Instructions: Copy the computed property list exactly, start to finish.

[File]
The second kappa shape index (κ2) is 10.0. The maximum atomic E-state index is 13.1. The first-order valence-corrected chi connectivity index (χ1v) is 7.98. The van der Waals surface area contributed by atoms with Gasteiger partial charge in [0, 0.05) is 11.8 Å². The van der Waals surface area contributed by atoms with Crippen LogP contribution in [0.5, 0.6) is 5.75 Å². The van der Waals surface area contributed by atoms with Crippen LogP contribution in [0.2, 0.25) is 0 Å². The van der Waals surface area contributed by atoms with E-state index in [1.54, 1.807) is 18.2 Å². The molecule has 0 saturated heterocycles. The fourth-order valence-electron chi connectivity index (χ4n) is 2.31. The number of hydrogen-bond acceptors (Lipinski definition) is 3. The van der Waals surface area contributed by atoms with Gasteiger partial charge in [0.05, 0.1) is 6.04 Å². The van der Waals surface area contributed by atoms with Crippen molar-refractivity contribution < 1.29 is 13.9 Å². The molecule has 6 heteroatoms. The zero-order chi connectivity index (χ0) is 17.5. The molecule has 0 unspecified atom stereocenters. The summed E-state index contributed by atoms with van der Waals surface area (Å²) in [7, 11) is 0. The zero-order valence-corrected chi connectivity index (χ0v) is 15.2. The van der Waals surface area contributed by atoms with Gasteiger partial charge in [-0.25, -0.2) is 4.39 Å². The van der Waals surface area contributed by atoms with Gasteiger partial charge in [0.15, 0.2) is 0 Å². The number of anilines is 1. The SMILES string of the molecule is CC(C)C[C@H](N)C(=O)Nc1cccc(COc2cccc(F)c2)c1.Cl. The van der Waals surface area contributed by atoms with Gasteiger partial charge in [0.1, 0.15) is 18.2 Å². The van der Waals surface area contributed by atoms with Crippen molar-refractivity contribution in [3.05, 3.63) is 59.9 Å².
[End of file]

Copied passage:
The second kappa shape index (κ2) is 10.0. The maximum atomic E-state index is 13.1. The first-order valence-corrected chi connectivity index (χ1v) is 7.98. The van der Waals surface area contributed by atoms with Gasteiger partial charge in [0, 0.05) is 11.8 Å². The van der Waals surface area contributed by atoms with Crippen LogP contribution in [0.5, 0.6) is 5.75 Å². The van der Waals surface area contributed by atoms with Crippen LogP contribution in [0.2, 0.25) is 0 Å². The van der Waals surface area contributed by atoms with E-state index in [1.54, 1.807) is 18.2 Å². The molecule has 0 saturated heterocycles. The fourth-order valence-electron chi connectivity index (χ4n) is 2.31. The number of hydrogen-bond acceptors (Lipinski definition) is 3. The van der Waals surface area contributed by atoms with Gasteiger partial charge in [0.05, 0.1) is 6.04 Å². The van der Waals surface area contributed by atoms with Crippen molar-refractivity contribution < 1.29 is 13.9 Å². The molecule has 6 heteroatoms. The zero-order chi connectivity index (χ0) is 17.5. The molecule has 0 unspecified atom stereocenters. The summed E-state index contributed by atoms with van der Waals surface area (Å²) in [7, 11) is 0. The zero-order valence-corrected chi connectivity index (χ0v) is 15.2. The van der Waals surface area contributed by atoms with Gasteiger partial charge in [-0.25, -0.2) is 4.39 Å². The van der Waals surface area contributed by atoms with Gasteiger partial charge in [0.15, 0.2) is 0 Å². The number of anilines is 1. The SMILES string of the molecule is CC(C)C[C@H](N)C(=O)Nc1cccc(COc2cccc(F)c2)c1.Cl. The van der Waals surface area contributed by atoms with Gasteiger partial charge in [0.1, 0.15) is 18.2 Å². The van der Waals surface area contributed by atoms with Crippen molar-refractivity contribution in [3.05, 3.63) is 59.9 Å².